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All three of the Schleins were previously involved in operating a number of New York cemeteries. Those relationships ended in 2000, when Klapper, Richard Schlein, Jeffrey Schlein, another current board member of one of the Cedar Park organizations named Herbert Stolitzky, and a fifth man who is now deceased, agreed to give up their stake in the three cemeteries in a pact with the New York State attorney general and the New York Department of State’s Division of Cemeteries.
In the document, signed by the five men, the attorney general alleged that in their various leadership roles at Mount Hebron Cemetery, Cedar Grove Cemetery, Mount Lebanon, and Mount Carmel Cemetery — all in Queens — their total annual compensation between 1993 and 1998 had been “excessive and unreasonable.”
The document also stated that the men owned a company that leased equipment to the cemeteries on terms that the attorney general’s office described as “unfair to the Cemeteries.” The document alleged that the cemeteries allegedly failed to divulge the relationship between the men and the leasing company in audited financial reports submitted to New York State.
In return for the attorney general agreeing not to pursue legal action against the five men, they agreed to resign from their positions at the cemeteries and never to take positions there again.
The five men did not admit wrongdoing, but entered the agreement “in order to resolve any possible violations of the provisions of the Not-for Profit Corporation law and the Estates, Powers and Trusts Law without the necessity of legal action by the Attorney General and the Cemetery Board,” according to the document.
In an emailed statement, Cedar Park spokesman Rose wrote: “The matter with the New York Attorney General was resolved 12 years ago and is long settled.”
A spokesman for the New Jersey Division of Consumer Affairs, which oversees the state’s Cemetery Board, did not respond to a request for comment on whether the Cemetery Board was aware of the settlement, and if the board had considered whether it should have an impact on the men’s ability to operate in New Jersey.
The New York agreement came after an investigation by the New York State Cemetery Board. The regulations that govern the New York board stand in stark contrast to the New Jersey board. In New York, the three-member board consists of the secretary of state, the attorney general, and the commissioner of health, or their designees. In New Jersey, the designees of the equivalent positions also have seats — but so do five people who work in the cemetery industry and two members of the public.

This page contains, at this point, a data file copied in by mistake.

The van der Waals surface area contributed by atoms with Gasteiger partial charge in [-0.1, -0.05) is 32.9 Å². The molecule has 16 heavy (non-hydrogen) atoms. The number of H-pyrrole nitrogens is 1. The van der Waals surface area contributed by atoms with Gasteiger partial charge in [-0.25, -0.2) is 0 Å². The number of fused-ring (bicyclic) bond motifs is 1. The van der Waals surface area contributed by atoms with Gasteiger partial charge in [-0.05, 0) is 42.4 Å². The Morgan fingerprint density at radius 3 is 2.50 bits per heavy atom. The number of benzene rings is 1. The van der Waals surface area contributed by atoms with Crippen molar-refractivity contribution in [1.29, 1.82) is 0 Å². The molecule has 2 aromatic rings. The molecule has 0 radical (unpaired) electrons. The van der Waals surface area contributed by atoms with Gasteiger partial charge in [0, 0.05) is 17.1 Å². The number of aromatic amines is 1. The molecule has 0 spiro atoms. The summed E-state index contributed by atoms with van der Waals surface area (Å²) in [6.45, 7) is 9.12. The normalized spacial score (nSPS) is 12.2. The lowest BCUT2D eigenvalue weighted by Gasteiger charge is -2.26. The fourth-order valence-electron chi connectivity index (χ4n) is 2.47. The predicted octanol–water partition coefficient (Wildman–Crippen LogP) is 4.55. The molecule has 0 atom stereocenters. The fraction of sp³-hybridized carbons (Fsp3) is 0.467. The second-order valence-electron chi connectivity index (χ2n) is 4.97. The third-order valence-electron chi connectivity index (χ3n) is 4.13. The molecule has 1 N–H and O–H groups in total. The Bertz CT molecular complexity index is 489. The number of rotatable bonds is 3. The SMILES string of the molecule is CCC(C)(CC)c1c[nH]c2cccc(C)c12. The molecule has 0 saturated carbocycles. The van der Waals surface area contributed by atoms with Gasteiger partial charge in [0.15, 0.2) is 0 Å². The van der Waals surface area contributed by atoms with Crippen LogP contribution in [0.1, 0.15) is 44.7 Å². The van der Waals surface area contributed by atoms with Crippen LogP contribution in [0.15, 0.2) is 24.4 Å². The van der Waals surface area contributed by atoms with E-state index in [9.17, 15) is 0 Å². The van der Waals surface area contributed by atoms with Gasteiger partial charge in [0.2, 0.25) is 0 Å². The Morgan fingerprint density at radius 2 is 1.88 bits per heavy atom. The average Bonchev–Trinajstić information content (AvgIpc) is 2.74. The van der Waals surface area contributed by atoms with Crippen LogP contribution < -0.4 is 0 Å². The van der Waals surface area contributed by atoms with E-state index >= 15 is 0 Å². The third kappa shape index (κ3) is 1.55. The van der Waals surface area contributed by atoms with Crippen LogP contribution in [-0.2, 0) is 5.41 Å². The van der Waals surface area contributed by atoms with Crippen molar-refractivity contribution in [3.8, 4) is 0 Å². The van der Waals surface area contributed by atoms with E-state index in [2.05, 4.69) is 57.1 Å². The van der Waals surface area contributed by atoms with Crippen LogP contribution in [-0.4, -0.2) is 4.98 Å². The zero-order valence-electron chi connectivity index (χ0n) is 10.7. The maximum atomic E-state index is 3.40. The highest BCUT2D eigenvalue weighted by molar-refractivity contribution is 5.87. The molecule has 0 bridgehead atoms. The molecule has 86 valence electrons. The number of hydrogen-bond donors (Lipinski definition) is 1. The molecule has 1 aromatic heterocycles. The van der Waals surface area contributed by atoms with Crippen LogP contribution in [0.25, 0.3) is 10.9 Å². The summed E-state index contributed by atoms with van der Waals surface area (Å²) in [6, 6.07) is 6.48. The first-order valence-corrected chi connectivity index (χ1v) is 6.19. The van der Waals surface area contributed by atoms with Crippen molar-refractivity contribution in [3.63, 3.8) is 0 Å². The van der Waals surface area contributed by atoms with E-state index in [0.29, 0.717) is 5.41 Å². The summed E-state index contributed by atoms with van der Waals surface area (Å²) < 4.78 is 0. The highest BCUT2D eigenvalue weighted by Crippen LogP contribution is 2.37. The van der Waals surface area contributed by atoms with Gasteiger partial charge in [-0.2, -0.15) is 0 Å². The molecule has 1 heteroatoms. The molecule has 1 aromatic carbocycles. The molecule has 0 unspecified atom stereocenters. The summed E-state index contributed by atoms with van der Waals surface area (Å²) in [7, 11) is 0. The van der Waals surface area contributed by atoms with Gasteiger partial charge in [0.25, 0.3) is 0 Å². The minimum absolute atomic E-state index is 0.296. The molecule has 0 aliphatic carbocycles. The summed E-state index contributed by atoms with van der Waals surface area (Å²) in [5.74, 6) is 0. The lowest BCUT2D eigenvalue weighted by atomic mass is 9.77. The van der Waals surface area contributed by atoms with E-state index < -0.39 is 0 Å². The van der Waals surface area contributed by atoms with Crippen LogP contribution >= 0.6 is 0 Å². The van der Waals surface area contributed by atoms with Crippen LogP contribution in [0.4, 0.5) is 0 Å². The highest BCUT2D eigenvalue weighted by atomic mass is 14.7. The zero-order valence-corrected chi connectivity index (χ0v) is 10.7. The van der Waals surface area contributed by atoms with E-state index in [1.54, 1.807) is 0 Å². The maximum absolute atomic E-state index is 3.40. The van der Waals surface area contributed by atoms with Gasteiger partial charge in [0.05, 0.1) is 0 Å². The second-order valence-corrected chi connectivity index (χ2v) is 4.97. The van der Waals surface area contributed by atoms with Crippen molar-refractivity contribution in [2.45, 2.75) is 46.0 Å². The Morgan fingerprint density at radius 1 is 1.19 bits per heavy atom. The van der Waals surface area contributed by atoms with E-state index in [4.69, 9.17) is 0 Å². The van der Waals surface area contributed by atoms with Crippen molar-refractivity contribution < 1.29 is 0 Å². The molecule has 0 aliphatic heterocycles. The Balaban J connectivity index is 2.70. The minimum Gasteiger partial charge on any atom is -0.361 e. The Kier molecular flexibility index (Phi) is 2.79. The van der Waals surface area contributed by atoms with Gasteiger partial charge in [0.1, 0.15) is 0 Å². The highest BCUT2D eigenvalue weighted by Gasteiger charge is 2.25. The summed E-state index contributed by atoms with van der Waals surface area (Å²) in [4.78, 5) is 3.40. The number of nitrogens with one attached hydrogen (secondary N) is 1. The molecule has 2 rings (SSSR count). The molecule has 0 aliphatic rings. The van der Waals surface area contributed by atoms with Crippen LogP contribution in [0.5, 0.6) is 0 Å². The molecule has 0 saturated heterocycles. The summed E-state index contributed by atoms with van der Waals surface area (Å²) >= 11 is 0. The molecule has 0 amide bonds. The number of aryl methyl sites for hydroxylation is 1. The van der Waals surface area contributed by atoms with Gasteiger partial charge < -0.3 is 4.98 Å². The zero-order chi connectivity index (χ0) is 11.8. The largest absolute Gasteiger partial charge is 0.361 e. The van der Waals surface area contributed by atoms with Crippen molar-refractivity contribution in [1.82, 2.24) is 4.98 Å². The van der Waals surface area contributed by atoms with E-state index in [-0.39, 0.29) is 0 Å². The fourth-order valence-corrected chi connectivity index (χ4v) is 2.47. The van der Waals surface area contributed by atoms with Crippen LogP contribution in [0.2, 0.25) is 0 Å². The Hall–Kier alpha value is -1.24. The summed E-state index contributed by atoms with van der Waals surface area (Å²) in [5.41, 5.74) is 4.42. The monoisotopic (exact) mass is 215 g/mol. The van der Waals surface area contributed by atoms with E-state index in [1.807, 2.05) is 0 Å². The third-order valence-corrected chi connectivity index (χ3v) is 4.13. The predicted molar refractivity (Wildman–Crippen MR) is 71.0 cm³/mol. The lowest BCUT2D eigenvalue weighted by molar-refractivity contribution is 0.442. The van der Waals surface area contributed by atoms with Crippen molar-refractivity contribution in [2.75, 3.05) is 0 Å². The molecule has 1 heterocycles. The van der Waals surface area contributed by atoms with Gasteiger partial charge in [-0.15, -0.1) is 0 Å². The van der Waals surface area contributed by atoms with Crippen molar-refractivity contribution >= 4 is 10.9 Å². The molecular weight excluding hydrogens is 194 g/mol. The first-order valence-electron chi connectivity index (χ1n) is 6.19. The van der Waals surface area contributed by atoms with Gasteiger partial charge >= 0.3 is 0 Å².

In May of 2004, a consumer complained to the New Jersey board about Cedar Park’s fees, according to minutes of one meeting. Klapper was asked to attend the board’s next meeting, in June, to explain his fees.
“Upon review of Mr. Klapper’s response, everything appears to be in order,” the June minutes read. No action was taken.
Cedar Park charges $1,900 to open a grave for burial. On Sundays the cemetery assesses a surcharge that increases throughout the day, beginning at a flat rate of $500 before 12:30 p.m. and moving up to $400 per half-hour after 2:30 p.m.
Following recent conversations with rabbinic leaders and cemetery owners, Loretta Weinberg, the Democratic Majority Leader in the New Jersey State Senate, has written legislation to be intro- duced this year that will reform the state cemetery board. According to Weinberg, the legislation was written largely in response to complaints over the high price of Sunday burials at Jewish cemeteries. Weinberg, whose husband is buried at Cedar Park, has proposed to create three more seats on the board for public representatives, meaning that members of the cemetery industry would be in the minority.
“I think that they’ve been single-minded, because they represent a single industry.” Weinberg said of the current board. “I think we need to do some reformation, and I think there are issues that particularly affect Jewish people and our method of dealing with how we bury our loved ones.”